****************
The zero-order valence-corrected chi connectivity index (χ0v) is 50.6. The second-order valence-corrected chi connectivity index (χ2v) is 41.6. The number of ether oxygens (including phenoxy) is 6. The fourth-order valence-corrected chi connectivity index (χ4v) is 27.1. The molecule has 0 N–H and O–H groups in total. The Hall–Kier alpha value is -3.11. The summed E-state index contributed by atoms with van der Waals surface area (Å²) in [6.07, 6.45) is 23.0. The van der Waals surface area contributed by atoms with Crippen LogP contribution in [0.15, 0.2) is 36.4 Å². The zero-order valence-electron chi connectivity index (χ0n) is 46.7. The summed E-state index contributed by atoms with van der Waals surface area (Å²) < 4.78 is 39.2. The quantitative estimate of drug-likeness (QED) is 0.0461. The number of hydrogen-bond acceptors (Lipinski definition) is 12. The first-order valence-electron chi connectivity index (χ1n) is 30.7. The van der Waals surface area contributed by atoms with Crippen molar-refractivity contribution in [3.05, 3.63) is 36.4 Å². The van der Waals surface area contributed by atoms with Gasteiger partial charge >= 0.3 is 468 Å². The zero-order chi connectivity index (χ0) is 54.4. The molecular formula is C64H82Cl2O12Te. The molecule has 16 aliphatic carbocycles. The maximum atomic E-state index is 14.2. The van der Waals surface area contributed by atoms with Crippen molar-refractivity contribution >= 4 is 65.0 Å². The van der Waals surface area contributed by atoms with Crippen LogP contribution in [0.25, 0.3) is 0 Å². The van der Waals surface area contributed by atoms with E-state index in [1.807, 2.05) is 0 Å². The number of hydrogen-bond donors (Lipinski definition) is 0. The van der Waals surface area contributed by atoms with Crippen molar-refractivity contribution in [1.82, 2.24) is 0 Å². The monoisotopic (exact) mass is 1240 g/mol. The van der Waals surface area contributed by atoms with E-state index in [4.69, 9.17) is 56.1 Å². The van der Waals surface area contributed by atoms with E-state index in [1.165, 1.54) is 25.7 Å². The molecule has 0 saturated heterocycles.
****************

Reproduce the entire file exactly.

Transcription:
The zero-order valence-corrected chi connectivity index (χ0v) is 50.6. The second-order valence-corrected chi connectivity index (χ2v) is 41.6. The number of ether oxygens (including phenoxy) is 6. The fourth-order valence-corrected chi connectivity index (χ4v) is 27.1. The molecule has 0 N–H and O–H groups in total. The Hall–Kier alpha value is -3.11. The summed E-state index contributed by atoms with van der Waals surface area (Å²) in [6.07, 6.45) is 23.0. The van der Waals surface area contributed by atoms with Crippen LogP contribution in [0.15, 0.2) is 36.4 Å². The zero-order valence-electron chi connectivity index (χ0n) is 46.7. The summed E-state index contributed by atoms with van der Waals surface area (Å²) < 4.78 is 39.2. The quantitative estimate of drug-likeness (QED) is 0.0461. The number of hydrogen-bond acceptors (Lipinski definition) is 12. The first-order valence-electron chi connectivity index (χ1n) is 30.7. The van der Waals surface area contributed by atoms with Crippen molar-refractivity contribution in [3.05, 3.63) is 36.4 Å². The van der Waals surface area contributed by atoms with Gasteiger partial charge >= 0.3 is 468 Å². The zero-order chi connectivity index (χ0) is 54.4. The molecular formula is C64H82Cl2O12Te. The molecule has 16 aliphatic carbocycles. The maximum atomic E-state index is 14.2. The van der Waals surface area contributed by atoms with Crippen molar-refractivity contribution >= 4 is 65.0 Å². The van der Waals surface area contributed by atoms with Crippen LogP contribution in [0.25, 0.3) is 0 Å². The van der Waals surface area contributed by atoms with E-state index in [1.807, 2.05) is 0 Å². The number of hydrogen-bond donors (Lipinski definition) is 0. The van der Waals surface area contributed by atoms with Crippen molar-refractivity contribution in [1.82, 2.24) is 0 Å². The monoisotopic (exact) mass is 1240 g/mol. The van der Waals surface area contributed by atoms with E-state index in [4.69, 9.17) is 56.1 Å². The van der Waals surface area contributed by atoms with E-state index in [1.165, 1.54) is 25.7 Å². The molecule has 0 saturated heterocycles.